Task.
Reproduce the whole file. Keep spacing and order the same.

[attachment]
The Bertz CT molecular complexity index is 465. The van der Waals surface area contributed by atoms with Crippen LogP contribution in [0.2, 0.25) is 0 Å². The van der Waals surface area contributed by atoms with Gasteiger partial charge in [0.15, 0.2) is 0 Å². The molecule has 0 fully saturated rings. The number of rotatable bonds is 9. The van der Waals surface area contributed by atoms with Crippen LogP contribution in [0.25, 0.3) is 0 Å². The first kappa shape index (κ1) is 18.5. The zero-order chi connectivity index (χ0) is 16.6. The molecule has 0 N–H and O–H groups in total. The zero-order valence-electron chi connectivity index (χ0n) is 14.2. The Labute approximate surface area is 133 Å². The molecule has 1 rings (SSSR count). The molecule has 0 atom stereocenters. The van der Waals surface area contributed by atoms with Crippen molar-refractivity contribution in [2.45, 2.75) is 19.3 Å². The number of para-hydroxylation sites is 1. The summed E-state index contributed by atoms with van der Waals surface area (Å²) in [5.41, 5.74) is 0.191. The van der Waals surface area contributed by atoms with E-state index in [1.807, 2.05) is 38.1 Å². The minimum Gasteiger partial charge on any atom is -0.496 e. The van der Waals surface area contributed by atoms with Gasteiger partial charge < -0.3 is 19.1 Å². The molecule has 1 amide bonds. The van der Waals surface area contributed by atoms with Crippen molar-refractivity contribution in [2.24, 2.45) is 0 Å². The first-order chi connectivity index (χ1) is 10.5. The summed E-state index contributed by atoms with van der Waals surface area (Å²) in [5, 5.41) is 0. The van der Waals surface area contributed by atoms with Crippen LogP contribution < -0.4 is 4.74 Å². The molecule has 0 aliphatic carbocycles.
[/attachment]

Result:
The Bertz CT molecular complexity index is 465. The van der Waals surface area contributed by atoms with Crippen LogP contribution in [0.2, 0.25) is 0 Å². The van der Waals surface area contributed by atoms with Gasteiger partial charge in [0.15, 0.2) is 0 Å². The molecule has 0 fully saturated rings. The number of rotatable bonds is 9. The van der Waals surface area contributed by atoms with Crippen LogP contribution in [0.25, 0.3) is 0 Å². The first kappa shape index (κ1) is 18.5. The zero-order chi connectivity index (χ0) is 16.6. The molecule has 0 N–H and O–H groups in total. The zero-order valence-electron chi connectivity index (χ0n) is 14.2. The Labute approximate surface area is 133 Å². The molecule has 1 rings (SSSR count). The molecule has 0 atom stereocenters. The van der Waals surface area contributed by atoms with Crippen molar-refractivity contribution in [2.45, 2.75) is 19.3 Å². The number of para-hydroxylation sites is 1. The summed E-state index contributed by atoms with van der Waals surface area (Å²) in [5.41, 5.74) is 0.191. The van der Waals surface area contributed by atoms with E-state index in [1.807, 2.05) is 38.1 Å². The minimum Gasteiger partial charge on any atom is -0.496 e. The van der Waals surface area contributed by atoms with Gasteiger partial charge < -0.3 is 19.1 Å². The molecule has 1 amide bonds. The van der Waals surface area contributed by atoms with Crippen molar-refractivity contribution in [2.24, 2.45) is 0 Å². The first-order chi connectivity index (χ1) is 10.5. The summed E-state index contributed by atoms with van der Waals surface area (Å²) in [5, 5.41) is 0. The van der Waals surface area contributed by atoms with Crippen LogP contribution < -0.4 is 4.74 Å². The molecule has 0 aliphatic carbocycles.